In 1933 Michael Sopocko, a priest and professor of moral theology, was assigned as confessor to a small community of nuns in Vilnius (then in Poland). There he met a young nun named Mary Faustina Kowalska, who worked in the garden. In her first confession, which would be the turning point in his life, she confided that she had been receiving private visitations from Jesus and that he had given her an important mission. She was to paint an image of Jesus as he appeared to her—with two bright rays emanating from his breast. It was an image of Divine Mercy, which Jesus intended should be venerated throughout the world. Fr. Sopocko’s first response was to order a psychiatric examination. When Faustina was found to be of sound mind, he instructed her to keepa diary. He came to believe her story and dedicated himself to her cause. Arranging for an artist to paint the image under Faustina’s direction, he had it installed in a chapel in Vilnius. There, in Faustina’s presence, he preached his first sermon on the Divine Mercy.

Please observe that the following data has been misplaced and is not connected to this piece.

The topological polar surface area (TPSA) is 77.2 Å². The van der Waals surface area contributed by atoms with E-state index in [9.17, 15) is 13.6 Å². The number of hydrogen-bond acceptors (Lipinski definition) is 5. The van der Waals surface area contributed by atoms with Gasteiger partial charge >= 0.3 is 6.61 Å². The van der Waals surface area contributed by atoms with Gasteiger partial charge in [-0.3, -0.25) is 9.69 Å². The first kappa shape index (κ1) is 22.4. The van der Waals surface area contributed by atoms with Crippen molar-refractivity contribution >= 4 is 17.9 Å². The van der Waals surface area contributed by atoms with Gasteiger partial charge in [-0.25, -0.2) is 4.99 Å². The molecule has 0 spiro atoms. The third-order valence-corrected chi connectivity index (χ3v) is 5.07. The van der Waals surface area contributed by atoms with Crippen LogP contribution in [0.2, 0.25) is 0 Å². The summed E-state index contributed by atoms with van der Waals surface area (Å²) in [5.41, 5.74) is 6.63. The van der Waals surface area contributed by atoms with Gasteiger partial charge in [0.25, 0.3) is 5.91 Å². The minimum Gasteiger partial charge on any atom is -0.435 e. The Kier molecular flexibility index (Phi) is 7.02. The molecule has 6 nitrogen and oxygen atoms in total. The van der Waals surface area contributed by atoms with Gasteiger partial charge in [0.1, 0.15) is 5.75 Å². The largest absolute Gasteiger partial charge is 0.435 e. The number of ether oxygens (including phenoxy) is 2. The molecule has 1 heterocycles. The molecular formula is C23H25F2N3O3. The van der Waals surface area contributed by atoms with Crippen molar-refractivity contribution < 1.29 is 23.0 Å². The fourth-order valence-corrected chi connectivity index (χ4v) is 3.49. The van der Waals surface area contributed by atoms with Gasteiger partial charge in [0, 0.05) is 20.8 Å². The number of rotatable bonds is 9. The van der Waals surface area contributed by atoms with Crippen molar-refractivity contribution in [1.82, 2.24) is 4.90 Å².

After Faustina’s death in 1938, Fr. Sopocko continued to promote her mission. Yet her posthumously published writings aroused concerns. Devotion to the image was suppressed and Fr. Sopocko was censured—an order eventually lifted by Arch-bishop Karol Wojtyla, who later, as Pope John Paul II, canonized St. Faustina and established Divine Mercy Sunday. Fr. Sopocko died on February 15, 1975. He was beatified in 2008.“There is no virtue to which Holy Scripture assures a greater reward than to those who practice the virtue of mercy.”—Blessed Michael Sopocko